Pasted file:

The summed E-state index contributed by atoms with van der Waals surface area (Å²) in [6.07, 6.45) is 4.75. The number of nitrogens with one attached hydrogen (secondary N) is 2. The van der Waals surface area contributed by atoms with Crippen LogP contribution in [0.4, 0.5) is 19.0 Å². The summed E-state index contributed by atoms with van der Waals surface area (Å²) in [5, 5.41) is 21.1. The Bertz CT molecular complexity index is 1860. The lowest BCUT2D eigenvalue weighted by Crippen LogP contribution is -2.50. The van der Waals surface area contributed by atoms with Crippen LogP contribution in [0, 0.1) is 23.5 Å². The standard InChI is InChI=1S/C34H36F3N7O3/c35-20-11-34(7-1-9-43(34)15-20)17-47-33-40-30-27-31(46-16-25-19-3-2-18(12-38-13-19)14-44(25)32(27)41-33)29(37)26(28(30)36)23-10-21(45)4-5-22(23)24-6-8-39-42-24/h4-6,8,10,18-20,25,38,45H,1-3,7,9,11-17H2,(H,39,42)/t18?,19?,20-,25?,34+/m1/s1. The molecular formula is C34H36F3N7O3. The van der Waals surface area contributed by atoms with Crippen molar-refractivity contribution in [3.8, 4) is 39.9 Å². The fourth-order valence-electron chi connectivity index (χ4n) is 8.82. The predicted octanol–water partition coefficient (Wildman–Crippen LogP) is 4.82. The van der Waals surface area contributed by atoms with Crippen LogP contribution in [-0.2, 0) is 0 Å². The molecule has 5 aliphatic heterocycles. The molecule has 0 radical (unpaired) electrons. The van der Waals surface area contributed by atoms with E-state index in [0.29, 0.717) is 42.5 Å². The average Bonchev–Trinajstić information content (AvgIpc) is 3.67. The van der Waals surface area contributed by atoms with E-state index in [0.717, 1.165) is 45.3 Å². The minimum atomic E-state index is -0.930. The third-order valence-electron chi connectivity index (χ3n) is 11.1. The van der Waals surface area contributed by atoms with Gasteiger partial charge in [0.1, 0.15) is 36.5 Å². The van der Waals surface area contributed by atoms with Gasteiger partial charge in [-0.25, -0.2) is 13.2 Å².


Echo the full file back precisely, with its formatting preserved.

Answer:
The summed E-state index contributed by atoms with van der Waals surface area (Å²) in [6.07, 6.45) is 4.75. The number of nitrogens with one attached hydrogen (secondary N) is 2. The van der Waals surface area contributed by atoms with Crippen LogP contribution in [0.4, 0.5) is 19.0 Å². The summed E-state index contributed by atoms with van der Waals surface area (Å²) in [5, 5.41) is 21.1. The Bertz CT molecular complexity index is 1860. The lowest BCUT2D eigenvalue weighted by Crippen LogP contribution is -2.50. The van der Waals surface area contributed by atoms with Crippen LogP contribution in [0, 0.1) is 23.5 Å². The standard InChI is InChI=1S/C34H36F3N7O3/c35-20-11-34(7-1-9-43(34)15-20)17-47-33-40-30-27-31(46-16-25-19-3-2-18(12-38-13-19)14-44(25)32(27)41-33)29(37)26(28(30)36)23-10-21(45)4-5-22(23)24-6-8-39-42-24/h4-6,8,10,18-20,25,38,45H,1-3,7,9,11-17H2,(H,39,42)/t18?,19?,20-,25?,34+/m1/s1. The molecular formula is C34H36F3N7O3. The van der Waals surface area contributed by atoms with Crippen molar-refractivity contribution in [3.8, 4) is 39.9 Å². The fourth-order valence-electron chi connectivity index (χ4n) is 8.82. The predicted octanol–water partition coefficient (Wildman–Crippen LogP) is 4.82. The van der Waals surface area contributed by atoms with Crippen LogP contribution in [-0.2, 0) is 0 Å². The molecule has 5 aliphatic heterocycles. The molecule has 0 radical (unpaired) electrons. The van der Waals surface area contributed by atoms with E-state index in [0.29, 0.717) is 42.5 Å². The average Bonchev–Trinajstić information content (AvgIpc) is 3.67. The van der Waals surface area contributed by atoms with E-state index in [0.717, 1.165) is 45.3 Å². The minimum atomic E-state index is -0.930. The third-order valence-electron chi connectivity index (χ3n) is 11.1. The van der Waals surface area contributed by atoms with Gasteiger partial charge in [0.1, 0.15) is 36.5 Å². The van der Waals surface area contributed by atoms with Gasteiger partial charge in [-0.25, -0.2) is 13.2 Å².